For convenience, the Freedom Trail is marked with a red line and these medallions set into the sidewalk. The red line is mostly brick, but in some places is just a red line painted on the ground. It took us through many fun and interesting neighborhoods, through the middle of a farmers market, and into the heart of Boston.
The Trail starts at the Boston Common, part of which was undergoing some sort of construction. Today, commons exist in many towns and cities in the Northeast, and really throughout the country. But, do you know what they used to be? Now most of them are nice parks where we stroll along, and maybe have a picnic. But, originally commons were developed in the center of towns and villages as a communal grazing ground for cows.
We avoided the construction at Boston Common, and walked past the State House (closed on the day of our visit), poked around the Park Street Church, and saw the grave of Samuel Adams at the Granary Burying Ground.
Samuel Adams was a statesman, political philosopher, and one of the Founding Fathers of the United States. He was a signer of the Declaration of Independence, helped draft the Articles of Confederation, and was eventually elected governor of Massachusetts. Our trip was planned somewhat last minute, and we didn't explore the cemetery all that much, otherwise we would have also visited the grave of Paul Revere.
As we were walking by the cemetery, we heard music coming from down the street. When we stopped and watched and listened, we realized THE BRITISH ARE COMING! THE BRITISH ARE COMING! Along came a group of period actors dressed as British soldiers. A bystander began yelling at them, "Go home Tories! Go home!" which added to the historic significance.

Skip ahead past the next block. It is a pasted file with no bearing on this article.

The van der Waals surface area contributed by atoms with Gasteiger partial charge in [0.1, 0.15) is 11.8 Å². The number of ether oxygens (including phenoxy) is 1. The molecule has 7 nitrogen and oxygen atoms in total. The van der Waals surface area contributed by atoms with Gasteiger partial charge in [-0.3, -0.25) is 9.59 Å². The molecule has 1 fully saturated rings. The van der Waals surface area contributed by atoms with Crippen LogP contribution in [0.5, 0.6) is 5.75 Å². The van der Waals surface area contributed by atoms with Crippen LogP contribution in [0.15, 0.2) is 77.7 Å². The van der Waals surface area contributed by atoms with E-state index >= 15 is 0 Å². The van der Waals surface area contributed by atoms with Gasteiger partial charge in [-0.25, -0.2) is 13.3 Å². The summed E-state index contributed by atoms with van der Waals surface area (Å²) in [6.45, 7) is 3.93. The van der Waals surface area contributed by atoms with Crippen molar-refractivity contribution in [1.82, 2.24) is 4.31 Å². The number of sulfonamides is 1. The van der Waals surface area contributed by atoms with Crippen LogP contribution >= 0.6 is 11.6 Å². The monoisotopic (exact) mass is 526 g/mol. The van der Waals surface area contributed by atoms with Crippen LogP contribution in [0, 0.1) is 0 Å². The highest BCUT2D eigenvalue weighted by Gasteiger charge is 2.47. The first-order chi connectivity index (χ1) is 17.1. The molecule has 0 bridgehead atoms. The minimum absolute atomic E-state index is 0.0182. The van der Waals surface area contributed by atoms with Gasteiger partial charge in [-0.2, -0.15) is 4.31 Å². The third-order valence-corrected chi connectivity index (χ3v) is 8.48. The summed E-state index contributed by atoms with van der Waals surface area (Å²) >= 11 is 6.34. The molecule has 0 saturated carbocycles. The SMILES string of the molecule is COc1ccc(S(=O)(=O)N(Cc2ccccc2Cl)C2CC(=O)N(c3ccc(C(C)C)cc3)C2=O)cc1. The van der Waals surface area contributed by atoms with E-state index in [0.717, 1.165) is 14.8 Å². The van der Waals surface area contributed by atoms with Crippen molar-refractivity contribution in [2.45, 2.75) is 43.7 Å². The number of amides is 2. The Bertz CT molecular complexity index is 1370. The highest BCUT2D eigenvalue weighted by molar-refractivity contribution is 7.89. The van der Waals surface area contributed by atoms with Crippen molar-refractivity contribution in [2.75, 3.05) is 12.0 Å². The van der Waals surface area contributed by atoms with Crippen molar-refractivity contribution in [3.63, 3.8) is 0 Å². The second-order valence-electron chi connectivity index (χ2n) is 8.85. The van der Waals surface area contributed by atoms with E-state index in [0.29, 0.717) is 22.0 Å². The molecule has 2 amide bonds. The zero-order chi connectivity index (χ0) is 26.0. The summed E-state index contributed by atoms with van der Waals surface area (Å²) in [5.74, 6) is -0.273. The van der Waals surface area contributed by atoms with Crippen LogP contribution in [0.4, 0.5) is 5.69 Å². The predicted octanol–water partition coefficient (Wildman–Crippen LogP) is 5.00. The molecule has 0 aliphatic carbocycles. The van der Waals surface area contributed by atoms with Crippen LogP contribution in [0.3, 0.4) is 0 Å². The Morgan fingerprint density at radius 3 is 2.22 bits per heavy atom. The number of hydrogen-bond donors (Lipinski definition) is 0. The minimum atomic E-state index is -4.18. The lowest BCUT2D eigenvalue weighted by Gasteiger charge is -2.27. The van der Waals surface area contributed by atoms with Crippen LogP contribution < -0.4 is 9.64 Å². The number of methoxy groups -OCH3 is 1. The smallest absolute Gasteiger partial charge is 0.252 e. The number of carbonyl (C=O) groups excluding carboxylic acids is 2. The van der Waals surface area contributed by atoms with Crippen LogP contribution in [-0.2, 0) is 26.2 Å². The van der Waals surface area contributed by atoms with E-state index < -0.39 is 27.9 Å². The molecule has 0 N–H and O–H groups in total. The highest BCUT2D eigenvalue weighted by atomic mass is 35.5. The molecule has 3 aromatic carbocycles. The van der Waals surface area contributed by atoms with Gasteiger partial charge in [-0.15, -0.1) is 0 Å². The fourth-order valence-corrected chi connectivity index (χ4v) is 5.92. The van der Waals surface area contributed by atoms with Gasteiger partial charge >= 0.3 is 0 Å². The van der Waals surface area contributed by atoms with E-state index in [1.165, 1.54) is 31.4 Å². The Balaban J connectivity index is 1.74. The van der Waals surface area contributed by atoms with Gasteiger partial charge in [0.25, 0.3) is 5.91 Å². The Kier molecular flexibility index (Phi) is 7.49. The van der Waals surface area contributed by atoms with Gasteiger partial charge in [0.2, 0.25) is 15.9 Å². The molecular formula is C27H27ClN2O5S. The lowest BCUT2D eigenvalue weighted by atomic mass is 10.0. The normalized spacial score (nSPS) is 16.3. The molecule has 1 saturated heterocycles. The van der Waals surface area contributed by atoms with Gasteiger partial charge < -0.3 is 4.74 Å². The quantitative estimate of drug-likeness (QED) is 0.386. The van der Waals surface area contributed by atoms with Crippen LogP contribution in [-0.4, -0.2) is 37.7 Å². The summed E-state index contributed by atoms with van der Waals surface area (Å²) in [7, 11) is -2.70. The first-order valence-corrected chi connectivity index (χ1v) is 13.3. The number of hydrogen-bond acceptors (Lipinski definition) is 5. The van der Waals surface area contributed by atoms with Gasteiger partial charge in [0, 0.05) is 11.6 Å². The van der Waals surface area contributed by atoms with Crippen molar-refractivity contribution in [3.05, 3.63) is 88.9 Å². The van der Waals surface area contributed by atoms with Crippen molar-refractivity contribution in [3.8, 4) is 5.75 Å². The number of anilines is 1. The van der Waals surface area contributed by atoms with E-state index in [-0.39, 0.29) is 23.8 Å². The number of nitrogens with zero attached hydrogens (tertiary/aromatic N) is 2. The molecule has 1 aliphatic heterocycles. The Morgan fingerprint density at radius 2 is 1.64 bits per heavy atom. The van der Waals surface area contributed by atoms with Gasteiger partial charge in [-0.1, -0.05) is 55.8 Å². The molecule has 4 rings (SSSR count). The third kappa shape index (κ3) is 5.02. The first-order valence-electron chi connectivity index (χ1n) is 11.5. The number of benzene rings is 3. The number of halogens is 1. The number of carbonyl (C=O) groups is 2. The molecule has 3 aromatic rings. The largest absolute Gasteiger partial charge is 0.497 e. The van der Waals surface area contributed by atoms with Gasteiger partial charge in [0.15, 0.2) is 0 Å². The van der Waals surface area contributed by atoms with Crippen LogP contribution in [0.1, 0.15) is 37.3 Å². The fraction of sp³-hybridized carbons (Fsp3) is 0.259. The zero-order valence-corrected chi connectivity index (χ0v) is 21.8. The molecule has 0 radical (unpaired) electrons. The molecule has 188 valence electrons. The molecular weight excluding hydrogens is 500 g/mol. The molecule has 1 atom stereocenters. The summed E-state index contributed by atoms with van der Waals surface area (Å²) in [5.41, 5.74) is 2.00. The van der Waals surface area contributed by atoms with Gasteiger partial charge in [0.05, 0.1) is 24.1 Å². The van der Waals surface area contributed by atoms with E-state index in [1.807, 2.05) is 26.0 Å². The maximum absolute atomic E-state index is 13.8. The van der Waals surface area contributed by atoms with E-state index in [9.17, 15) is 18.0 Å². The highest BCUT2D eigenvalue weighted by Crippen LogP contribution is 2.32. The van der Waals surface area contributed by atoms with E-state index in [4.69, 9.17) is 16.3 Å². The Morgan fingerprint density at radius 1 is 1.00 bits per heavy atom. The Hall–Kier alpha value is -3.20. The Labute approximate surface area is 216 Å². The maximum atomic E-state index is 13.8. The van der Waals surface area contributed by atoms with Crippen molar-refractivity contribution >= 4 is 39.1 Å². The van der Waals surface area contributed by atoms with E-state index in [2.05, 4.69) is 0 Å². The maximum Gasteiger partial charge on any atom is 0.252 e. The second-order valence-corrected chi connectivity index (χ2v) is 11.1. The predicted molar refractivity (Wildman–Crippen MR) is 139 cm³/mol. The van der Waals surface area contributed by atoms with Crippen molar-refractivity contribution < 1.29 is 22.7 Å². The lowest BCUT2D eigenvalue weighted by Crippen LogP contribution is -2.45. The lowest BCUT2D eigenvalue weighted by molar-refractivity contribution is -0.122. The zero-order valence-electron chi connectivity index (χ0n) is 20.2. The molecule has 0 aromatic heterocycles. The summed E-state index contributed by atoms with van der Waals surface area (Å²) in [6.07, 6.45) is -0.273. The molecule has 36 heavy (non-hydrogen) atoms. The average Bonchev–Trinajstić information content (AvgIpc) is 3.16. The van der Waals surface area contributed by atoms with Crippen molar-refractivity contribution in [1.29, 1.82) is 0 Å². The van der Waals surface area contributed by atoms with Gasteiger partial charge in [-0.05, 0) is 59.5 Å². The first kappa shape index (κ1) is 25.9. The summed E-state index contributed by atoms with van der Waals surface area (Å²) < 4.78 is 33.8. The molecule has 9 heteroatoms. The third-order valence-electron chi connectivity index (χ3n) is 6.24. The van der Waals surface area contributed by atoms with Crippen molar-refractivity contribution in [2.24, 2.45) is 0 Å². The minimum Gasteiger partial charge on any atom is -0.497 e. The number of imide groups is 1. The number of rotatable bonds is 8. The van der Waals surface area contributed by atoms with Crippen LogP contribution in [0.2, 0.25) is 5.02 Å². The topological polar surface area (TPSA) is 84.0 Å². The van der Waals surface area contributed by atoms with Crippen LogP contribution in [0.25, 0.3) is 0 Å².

The next stop along the Freedom Trail is King's Chapel, which was founded by Royal Governor Sir Edmund Andros in 1686 as the first Anglican Church in New England. The original King's Chapel was a wooden structure which was demolished. In 1749, a new stone structure was built, which is the building standing today. Interestingly, according to Wikipedia, the stone structure was built around the old wooden church. The wooden church was taken apart, and the pieces were removed through the windows of the new church. The wood was then shipped to Nova Scotia and used to construct a church there. During the Revolutionary war, King's Chapel was vacant, and did not reopen until 1782.Paul Revere was a member of King's Chapel, and the family of Louisa May Alcott, author of Little Women, attended as well.
There were a number of other stops along the Freedom Trail between King's Church and the Old State House, but I will reserve those for another post. Right now, I want to jump to the stop that I found to be the most important, even if we didn't actually spend a lot of time there...the Old State House. Why is this site so special? Because, it is where the Declaration of Independence was read publicly for the first time. Unfortunately, the building was closed during our visit. But, put yourself in 1776. Imagine standing in the street with your friends and family as the Declaration of Independence was read aloud. The birth of a nation and freedom from British rule! What a time to have been alive!
On July 18, 1776, from the east balcony, Col. Thomas Crafts, one of the "Sons of Liberty", emerges with Sheriff William Greenleaf, after having read the document in the Council Chamber. Greenleaf attempted to read the Declaration but could get no more than a whisper. Crafts took over and read it to the crowd. Imagine the feelings sweeping through the people below, listening to the document that would shape the country? It is estimated that 2/3 of Bostonians supported the revolution. What joy and revelry there must have been on that afternoon!